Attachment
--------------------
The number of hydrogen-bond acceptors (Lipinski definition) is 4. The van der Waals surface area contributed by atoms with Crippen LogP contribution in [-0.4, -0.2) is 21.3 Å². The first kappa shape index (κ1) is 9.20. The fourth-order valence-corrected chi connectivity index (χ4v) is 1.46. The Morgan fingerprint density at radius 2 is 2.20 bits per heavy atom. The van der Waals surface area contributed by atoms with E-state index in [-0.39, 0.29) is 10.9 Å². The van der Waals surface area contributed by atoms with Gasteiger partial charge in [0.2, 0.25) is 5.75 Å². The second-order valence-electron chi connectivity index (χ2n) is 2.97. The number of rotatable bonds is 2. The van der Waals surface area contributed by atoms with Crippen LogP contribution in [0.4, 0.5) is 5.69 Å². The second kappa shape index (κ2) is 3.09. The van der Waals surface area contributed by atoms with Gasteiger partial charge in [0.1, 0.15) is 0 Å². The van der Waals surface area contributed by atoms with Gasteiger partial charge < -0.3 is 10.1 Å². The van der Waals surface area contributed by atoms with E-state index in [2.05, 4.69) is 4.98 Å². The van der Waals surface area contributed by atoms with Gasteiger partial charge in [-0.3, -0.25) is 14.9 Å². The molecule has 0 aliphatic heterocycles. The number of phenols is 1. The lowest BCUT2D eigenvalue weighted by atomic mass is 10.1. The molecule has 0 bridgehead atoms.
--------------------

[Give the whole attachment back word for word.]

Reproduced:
The number of hydrogen-bond acceptors (Lipinski definition) is 4. The van der Waals surface area contributed by atoms with Crippen LogP contribution in [-0.4, -0.2) is 21.3 Å². The first kappa shape index (κ1) is 9.20. The fourth-order valence-corrected chi connectivity index (χ4v) is 1.46. The Morgan fingerprint density at radius 2 is 2.20 bits per heavy atom. The van der Waals surface area contributed by atoms with E-state index in [-0.39, 0.29) is 10.9 Å². The van der Waals surface area contributed by atoms with Gasteiger partial charge in [0.2, 0.25) is 5.75 Å². The second-order valence-electron chi connectivity index (χ2n) is 2.97. The number of rotatable bonds is 2. The van der Waals surface area contributed by atoms with Crippen LogP contribution in [0.4, 0.5) is 5.69 Å². The second kappa shape index (κ2) is 3.09. The van der Waals surface area contributed by atoms with Gasteiger partial charge in [0.1, 0.15) is 0 Å². The van der Waals surface area contributed by atoms with Gasteiger partial charge < -0.3 is 10.1 Å². The van der Waals surface area contributed by atoms with E-state index in [2.05, 4.69) is 4.98 Å². The van der Waals surface area contributed by atoms with Gasteiger partial charge in [-0.3, -0.25) is 14.9 Å². The molecule has 0 aliphatic heterocycles. The number of phenols is 1. The lowest BCUT2D eigenvalue weighted by atomic mass is 10.1. The molecule has 0 bridgehead atoms.